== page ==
In a blow to the coal industry in Montana and Wyoming, a federal judge has ruled that the Bureau of Land Management must consider potential impacts on climate change in deciding on further permitting of federal coal leases. The case could ultimately put a legal limit on the amount of coal mined in the region. “This ruling is the latest example of courts forcing the federal government to be honest with the American public,” one plaintiff said.
$3 Million in Transition Funding for Colstrip, Montana
In anticipation of the closure of Colstrip Generating Station in Montana, one of the power plant’s owners has pledged $3 million “to help its host community transition beyond coal.” The commitment brings the total in such funding from the station’s owners to $10 million. “Any help is a good thing,” said one advocate for keeping the struggling plant alive. “There’s going to have to be a lot done.”
Montana Ballot Initiative Aims to Smooth Transition
A former Montana lawmaker is promoting a ballot initiative that would have the state’s utilities increase their reliance on renewable energy to 80 percent by 2050. The proposal calls for job retraining and unemployment benefits for up to two years for workers currently employed by coal mines, power plants and railroads. And it includes a mechanism for replacing coal taxes and protecting government and tribal revenue.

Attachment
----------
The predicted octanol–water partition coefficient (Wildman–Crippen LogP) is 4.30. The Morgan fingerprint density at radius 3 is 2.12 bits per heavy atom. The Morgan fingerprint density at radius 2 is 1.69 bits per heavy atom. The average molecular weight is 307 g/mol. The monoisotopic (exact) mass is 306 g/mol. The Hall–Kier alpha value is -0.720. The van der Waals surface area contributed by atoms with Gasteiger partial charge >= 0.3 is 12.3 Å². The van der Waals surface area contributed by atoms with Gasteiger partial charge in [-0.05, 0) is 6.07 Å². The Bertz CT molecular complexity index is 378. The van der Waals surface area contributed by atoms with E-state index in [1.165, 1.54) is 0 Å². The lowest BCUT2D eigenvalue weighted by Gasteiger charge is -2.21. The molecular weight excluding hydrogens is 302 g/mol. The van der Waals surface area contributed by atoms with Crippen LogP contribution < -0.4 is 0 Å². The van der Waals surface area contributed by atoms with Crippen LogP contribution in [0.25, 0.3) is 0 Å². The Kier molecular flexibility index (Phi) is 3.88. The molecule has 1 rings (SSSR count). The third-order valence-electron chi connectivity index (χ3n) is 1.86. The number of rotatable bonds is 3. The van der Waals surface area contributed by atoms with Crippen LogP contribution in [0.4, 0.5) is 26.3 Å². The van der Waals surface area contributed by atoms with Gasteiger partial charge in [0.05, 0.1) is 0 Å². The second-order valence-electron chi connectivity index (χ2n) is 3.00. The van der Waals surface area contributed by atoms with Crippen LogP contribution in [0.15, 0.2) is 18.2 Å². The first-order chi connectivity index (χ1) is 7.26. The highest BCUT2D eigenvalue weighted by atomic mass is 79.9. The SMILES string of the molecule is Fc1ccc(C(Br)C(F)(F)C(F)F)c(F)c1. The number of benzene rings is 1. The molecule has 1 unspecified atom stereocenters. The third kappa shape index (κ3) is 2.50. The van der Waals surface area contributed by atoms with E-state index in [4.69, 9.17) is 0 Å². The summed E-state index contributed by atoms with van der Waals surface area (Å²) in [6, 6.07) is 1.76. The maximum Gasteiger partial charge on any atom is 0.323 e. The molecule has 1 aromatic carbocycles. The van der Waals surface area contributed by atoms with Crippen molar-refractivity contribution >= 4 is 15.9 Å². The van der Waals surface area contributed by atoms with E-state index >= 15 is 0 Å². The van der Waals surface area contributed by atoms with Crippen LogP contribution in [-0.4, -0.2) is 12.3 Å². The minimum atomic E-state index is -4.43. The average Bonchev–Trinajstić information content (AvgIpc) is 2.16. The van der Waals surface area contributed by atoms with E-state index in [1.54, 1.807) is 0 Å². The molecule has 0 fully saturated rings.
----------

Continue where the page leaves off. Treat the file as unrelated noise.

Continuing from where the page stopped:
Coal company with mines in several states is in financial peril
An analysis of Colorado-based Westmoreland Coal shows that it is in deep financial peril, a situation that may affect communities in Montana, New Mexico, Ohio, and Wyoming as the company’s customer base dries up. “The cost inherent in coal-fired power are moving (utilities) away from coal," says the study’s author.
As Washington state looks for cleaner power, a Montana coal town faces an uncertain future
As market trends continue to shrink the coal industry and plants shut down, communites are faced with the challenge of transitioning. With two of four units closing by 2022, the community of Colstrip, Montana prepares for the phaseout.
Montana Plant, $2 Million in Arrears on Local Taxes, Will Close Next Year
The owner of a relatively new coal-fired power plant in Montana says it will probably close next year after having lost money since 2014. The closing will affect about 30 people and will put the company, Heorot Power, further behind on $2 million in delinquent tax obligations to local schools and government.
Commentary: Planning for a Future Beyond Coal
The challenges facing Colstrip, Mont., are a microcosm of those seen in similar communities nationally: “Coal states across the country face a similar future, and while heel-dragging may help coal company owners maximize their profit in the short-term, it does nothing for coal miners and their families.”
Washington State Resists Proposed $10 Million Payout on Colstrip Closure
One of the biggest coal-fired power generation stations in the West, unable to compete against market forces, is slated for shutdown. Its closing will affect Powder River Basin mines in Montana alongside the community of Colstrip, which is planning for transition.